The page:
The carbonated soft drink category has lost its pop in recent years, with sales dropping 3.6% between 2011 and 2014 on rising concerns regarding added sugars and artificial ingredients. But while traditional brands may be falling out of favor with consumers, craft and natural options are poised for growth, said Mintel, a Chicago market research firm.
“The definition of health is changing from desiring low/no-fat and -sugar, to ‘real’ or unadulterated ingredients,” said Elizabeth Sisel, beverage analyst at Mintel. “Natural and craft brands tend to feature ingredients in more natural forms, to position products as a better-for-you option. Craft and natural sodas also provide new flavor experiences, including blends of fruits, spices and herbs, while hitting naturally sweetened and premium ingredient trends.”
However, she added, the craft and natural segments are still too small to make a significant impact on category performance. Only a third of U.S. adults drink craft sodas, and less than half (44%) of non-craft drinkers expressed interest in trying it, Mintel said. Of those who consume or are interested in craft sodas, 54% said natural or real ingredients are important to them. Parents (55%) are more than twice as likely as non-parents (23%) to consume craft sodas, and of those who do not drink craft soda, a higher percentage of parents (53%) than non-parents (42%) said they are interested in trying craft sodas.
“Craft carbonated soft drinks have the potential to peak interests similar to the craft beer segment, offering consumers artisanal beverages that often support local communities and provide a complete taste experience through premium ingredients, unique flavors and small-batch quality,” Ms. Sisel said. “Similar to the progression of craft beer, consumers are veering away from big brands and seeking smaller brewers that are perceived as more authentic.”
To capitalize on consumer interest in craft soda, PepsiCo recently introduced a line called Stubborn Soda for food service outlets, featuring such flavors as agave vanilla cream and black cherry with tarragon. The introduction follows PepsiCo’s limited launch of Caleb’s Kola, which is packaged in glass bottles and made with cane sugar, kola nut extract and spices.
Earlier this year, Starbucks unveiled its Fizzio line of handcrafted carbonated beverages in select markets. Made without artificial flavors, preservatives or high-fructose corn syrup, each Fizzio soda contains 100 calories or fewer per 16-oz serving. Flavors include spiced root beer, which blends cinnamon, nutmeg, clove and star anise; golden ginger ale, made with real ginger, citrus and brown sugar; and lemon ale, featuring lemon juice with hints of apricot and ginger. Sonic recently rolled out a line of hand-crafted sodas made to order with pieces of fruit and fruit flavors.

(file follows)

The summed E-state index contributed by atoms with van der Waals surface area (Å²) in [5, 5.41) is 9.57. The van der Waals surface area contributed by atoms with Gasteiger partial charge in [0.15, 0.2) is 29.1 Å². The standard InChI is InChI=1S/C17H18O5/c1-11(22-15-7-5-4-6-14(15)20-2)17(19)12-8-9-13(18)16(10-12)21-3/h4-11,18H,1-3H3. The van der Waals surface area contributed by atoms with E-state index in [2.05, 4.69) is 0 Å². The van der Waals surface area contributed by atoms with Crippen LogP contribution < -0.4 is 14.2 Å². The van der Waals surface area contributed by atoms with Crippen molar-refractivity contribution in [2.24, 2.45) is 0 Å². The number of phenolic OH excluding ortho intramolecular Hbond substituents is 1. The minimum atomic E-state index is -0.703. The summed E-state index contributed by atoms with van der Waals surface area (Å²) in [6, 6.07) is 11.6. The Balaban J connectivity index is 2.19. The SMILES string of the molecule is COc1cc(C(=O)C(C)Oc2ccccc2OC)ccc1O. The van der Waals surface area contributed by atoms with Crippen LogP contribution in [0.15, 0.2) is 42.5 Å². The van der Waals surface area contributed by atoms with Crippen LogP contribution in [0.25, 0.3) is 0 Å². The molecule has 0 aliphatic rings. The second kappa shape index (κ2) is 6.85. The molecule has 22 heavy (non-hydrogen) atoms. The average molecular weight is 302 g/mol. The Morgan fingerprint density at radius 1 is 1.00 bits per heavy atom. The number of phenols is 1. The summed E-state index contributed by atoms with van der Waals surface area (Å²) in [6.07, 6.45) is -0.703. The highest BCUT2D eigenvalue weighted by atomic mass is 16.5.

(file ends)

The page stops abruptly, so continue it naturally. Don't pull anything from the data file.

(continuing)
Meanwhile, brands selling products positioned as natural are improving on existing offerings. This year, Honest Tea, a subsidiary of the Coca-Cola Co., completed the conversion of all varieties of its Honest Fizz zero-calorie soft drink line to organic certification and introduced a new organic ginger ale variety. Zevia recently achieved Non-G.M.O. verification across its product line and removed caramel coloring from all varieties.
Barriers to natural and craft soda consumption include unfamiliarity with the products and higher prices. Among those who do not drink craft soda, roughly a fourth do not recognize the brands or flavors, and 22% don’t know what craft soda is. More than half of all consumers agree craft and natural options are too pricey to purchase regularly.
Additionally, 42% of consumers fear natural products won’t taste like their favorite soda brands, and 18% of consumers who do not drink craft soda showed a preference for the taste of traditional soft drinks.
“While the carbonated soft drink category is facing consumer perception challenges, opportunities exist to strengthen brand trust, authenticity and experience through trending natural and craft segments,” Ms. Sisel said. “However, natural and craft manufacturers are tasked with justifying higher prices and increasing familiarity through better exposure. The predominant negative attributes of craft soda could be curbed in time as more products enter the market and pricing evens out.”